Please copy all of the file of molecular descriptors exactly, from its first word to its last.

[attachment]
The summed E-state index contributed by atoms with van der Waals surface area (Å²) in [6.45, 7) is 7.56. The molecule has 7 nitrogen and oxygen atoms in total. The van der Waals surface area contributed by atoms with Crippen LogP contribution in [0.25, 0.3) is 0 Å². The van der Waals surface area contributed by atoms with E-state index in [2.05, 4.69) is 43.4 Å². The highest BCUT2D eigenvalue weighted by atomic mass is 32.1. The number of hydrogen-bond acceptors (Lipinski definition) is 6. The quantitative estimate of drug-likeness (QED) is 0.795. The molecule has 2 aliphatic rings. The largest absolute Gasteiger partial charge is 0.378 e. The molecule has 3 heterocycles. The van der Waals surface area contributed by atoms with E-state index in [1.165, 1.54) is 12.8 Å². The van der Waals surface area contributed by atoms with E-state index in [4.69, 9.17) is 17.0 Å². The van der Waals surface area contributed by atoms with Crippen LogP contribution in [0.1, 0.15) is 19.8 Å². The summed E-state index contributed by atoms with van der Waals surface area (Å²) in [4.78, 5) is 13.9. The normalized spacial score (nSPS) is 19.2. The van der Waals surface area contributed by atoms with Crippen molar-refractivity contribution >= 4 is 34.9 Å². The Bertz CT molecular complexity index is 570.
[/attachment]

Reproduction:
The summed E-state index contributed by atoms with van der Waals surface area (Å²) in [6.45, 7) is 7.56. The molecule has 7 nitrogen and oxygen atoms in total. The van der Waals surface area contributed by atoms with Crippen LogP contribution in [0.25, 0.3) is 0 Å². The van der Waals surface area contributed by atoms with E-state index in [2.05, 4.69) is 43.4 Å². The highest BCUT2D eigenvalue weighted by atomic mass is 32.1. The number of hydrogen-bond acceptors (Lipinski definition) is 6. The quantitative estimate of drug-likeness (QED) is 0.795. The molecule has 2 aliphatic rings. The largest absolute Gasteiger partial charge is 0.378 e. The molecule has 3 heterocycles. The van der Waals surface area contributed by atoms with E-state index in [1.165, 1.54) is 12.8 Å². The van der Waals surface area contributed by atoms with E-state index in [4.69, 9.17) is 17.0 Å². The van der Waals surface area contributed by atoms with Crippen LogP contribution in [0.1, 0.15) is 19.8 Å². The summed E-state index contributed by atoms with van der Waals surface area (Å²) in [4.78, 5) is 13.9. The normalized spacial score (nSPS) is 19.2. The van der Waals surface area contributed by atoms with Crippen molar-refractivity contribution >= 4 is 34.9 Å². The Bertz CT molecular complexity index is 570.